Working nine to five is a thing of the past for some, it seems.
Seven out of 10 employees in technology, engineering, accountancy, finance and office-support jobs are working longer than they're contracted to, and most feel they have no choice, a survey has found.
And three-quarters of those quizzed believe it is affecting their work-life balance, the latest Working Hours survey from global recruitment consultants Morgan McKinley found.
But while some employees feel tied to their desks, about half of those surveyed said they do not sneak a peek at their mobile devices after leaving the office.
Morgan McKinley Ireland chief operations officer Karen O'Flaherty said the Irish work environment has "utterly changed".
"The days of turning up in the office at 9am and walking out the door at 5pm are long gone," she said.
"The changed work environment is reflected not only in the hours professionals are putting in, but also in the working options provided by employers."
The survey was conducted last month among employees of Morgan McKinley's 200 clients across a variety of sectors including accounting and finance, financial services, tech, engineering, science and office support across Ireland.
The survey showed that seven out of 10 professionals are working longer than contracted, with half of them working at least an extra hour a day.
One-sixth of workers put in an extra three months a year more than they are contracted to. And 75pc said their work-life balance is being impacted.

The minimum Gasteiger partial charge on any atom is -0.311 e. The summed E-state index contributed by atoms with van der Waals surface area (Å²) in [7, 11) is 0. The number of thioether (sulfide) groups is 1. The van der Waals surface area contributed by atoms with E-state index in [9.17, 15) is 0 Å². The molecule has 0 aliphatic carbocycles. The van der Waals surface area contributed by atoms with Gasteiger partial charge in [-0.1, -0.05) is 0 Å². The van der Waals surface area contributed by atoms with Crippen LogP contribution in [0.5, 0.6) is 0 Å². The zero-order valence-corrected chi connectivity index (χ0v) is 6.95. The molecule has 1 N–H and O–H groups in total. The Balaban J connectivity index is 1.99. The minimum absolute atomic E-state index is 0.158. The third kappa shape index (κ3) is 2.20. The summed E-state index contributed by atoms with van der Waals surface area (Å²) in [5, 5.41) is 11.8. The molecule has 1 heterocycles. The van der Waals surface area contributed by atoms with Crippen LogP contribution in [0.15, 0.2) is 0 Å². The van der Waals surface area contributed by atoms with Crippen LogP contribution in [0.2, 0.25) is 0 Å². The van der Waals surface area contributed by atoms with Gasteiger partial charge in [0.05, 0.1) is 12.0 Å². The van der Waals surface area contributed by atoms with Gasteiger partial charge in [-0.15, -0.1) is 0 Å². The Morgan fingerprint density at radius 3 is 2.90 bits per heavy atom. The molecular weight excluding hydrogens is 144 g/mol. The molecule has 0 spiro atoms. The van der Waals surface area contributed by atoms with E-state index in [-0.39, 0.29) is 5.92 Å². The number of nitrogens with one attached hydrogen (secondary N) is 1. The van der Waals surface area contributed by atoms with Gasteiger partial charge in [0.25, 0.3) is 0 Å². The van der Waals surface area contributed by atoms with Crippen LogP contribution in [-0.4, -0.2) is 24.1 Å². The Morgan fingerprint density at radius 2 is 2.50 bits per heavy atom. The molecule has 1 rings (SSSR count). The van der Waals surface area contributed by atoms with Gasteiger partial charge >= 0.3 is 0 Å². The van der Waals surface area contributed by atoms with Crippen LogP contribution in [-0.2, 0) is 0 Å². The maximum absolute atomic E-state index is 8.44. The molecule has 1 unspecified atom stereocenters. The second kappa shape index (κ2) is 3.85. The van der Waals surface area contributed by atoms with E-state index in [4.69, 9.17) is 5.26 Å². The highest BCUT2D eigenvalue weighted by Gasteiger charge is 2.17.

But 60pc said they feel more productive in the extra hours than in the normal working day.
"Many employees feel they don't have a choice in the matter, with 63pc saying they are expected to work extra hours.
"Employers looking to retain and attract talent need to be mindful of this, since three-quarters of pros say their work-life balance is affected by working extra," Ms O'Flaherty said. "However, Irish people have learnt how to 'work hard and switch off'.
"Three-fifths are more productive when they work past their contracted hours and almost half of professionals do not use their mobile devices for work after leaving the office."
Data released in August by the Central Statistics Office confirmed we are working longer hours and getting paid less.
But the results varied massively from one industry to another, especially between the public and private sectors.
Average weekly earnings fell to €688.15 by the end of June, down from €695.53 a year earlier. That is €21.63 an hour.
But the CSO data showed that pay in the public sector, including semi-state companies such as the ESB and Irish Rail, is almost 50pc higher.